5

The Choice: What's Wrong With Vermont's Civil
Marriage Substitute

[M]ost Negroes are fighting against the system of segregation rather than for
the immediate opportunity to have their own children educated in integrated
institutions. They do not want to go to “white” schools so much as they want
to avoid being forced to attend “colored” schools. As one elderly Negro
phrased it with respect to bus integration: “The seats at the back are just as
good as those at the front. Most Negroes still sit in the back, even though we
got the buses integrated. But we didn't fight for seats, we wanted to get rid of
those signs.”

—J.W. Pealtason, 19611

I BELIEVE that even the sweeping system of marriage-like benefits created by the Vermont civil unions statute is still insufficient. That statute, for all its comprehensiveness, and for all the goodwill and courage of those who voted for it, legislators still created a separate and unequal system of matrimony. As we all should have learned from the sad history of separate-but-equal in the context of race, legally mandated “separate” is inherently “unequal” when the law marks the segregated class with a badge of inferiority. Vermont's new legal system of Jim Crow marriage for same-sex couples does just that.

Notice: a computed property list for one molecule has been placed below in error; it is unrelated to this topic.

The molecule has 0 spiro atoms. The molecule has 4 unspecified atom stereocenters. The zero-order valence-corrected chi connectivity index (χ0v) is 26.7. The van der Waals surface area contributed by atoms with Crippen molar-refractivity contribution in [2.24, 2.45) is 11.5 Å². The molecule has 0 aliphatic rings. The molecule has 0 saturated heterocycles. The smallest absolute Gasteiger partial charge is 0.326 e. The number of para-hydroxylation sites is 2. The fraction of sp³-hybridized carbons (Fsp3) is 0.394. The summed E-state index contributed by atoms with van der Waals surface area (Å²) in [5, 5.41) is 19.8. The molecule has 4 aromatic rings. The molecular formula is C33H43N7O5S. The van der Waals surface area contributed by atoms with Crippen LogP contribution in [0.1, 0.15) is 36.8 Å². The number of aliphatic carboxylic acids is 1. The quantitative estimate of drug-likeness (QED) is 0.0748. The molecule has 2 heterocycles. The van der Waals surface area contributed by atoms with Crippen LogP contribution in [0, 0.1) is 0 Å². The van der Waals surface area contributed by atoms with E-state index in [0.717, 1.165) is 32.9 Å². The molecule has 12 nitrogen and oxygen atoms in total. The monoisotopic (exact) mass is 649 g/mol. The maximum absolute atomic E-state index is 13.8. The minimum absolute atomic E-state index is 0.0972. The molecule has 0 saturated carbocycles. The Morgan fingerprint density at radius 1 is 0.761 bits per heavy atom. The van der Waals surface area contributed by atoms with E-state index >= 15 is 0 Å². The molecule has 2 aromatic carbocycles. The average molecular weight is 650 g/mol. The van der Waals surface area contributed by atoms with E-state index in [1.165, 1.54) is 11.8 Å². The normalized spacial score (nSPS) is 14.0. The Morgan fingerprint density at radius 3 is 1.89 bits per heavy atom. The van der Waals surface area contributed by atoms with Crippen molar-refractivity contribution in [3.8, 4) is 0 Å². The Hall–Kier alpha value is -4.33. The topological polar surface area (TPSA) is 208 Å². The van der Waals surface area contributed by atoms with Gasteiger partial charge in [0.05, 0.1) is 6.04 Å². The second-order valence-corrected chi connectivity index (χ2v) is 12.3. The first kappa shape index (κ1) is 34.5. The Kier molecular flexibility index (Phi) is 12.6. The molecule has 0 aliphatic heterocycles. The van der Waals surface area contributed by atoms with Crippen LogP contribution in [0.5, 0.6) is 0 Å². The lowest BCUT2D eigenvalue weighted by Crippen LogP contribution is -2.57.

Before rolling into my argument, I want to express my uneasiness about making it. Leaders of the Vermont gay and lesbian community strongly supported the civil unions law. The lead lawyers for the Baker plaintiffs pushed hard for civil unions. At least two of the most courageous and thoughtful gay rights scholars disagree with virtually all I am about to assert. Yale Law School Professor William Eskridge, in his brilliant book, Equality Practice: Civil Unions and the Future of Gay Rights, demonstrated that the civil unions law does not assure full equality with marriage. Civil unions are unequal in status, unequal in their in-

-142-

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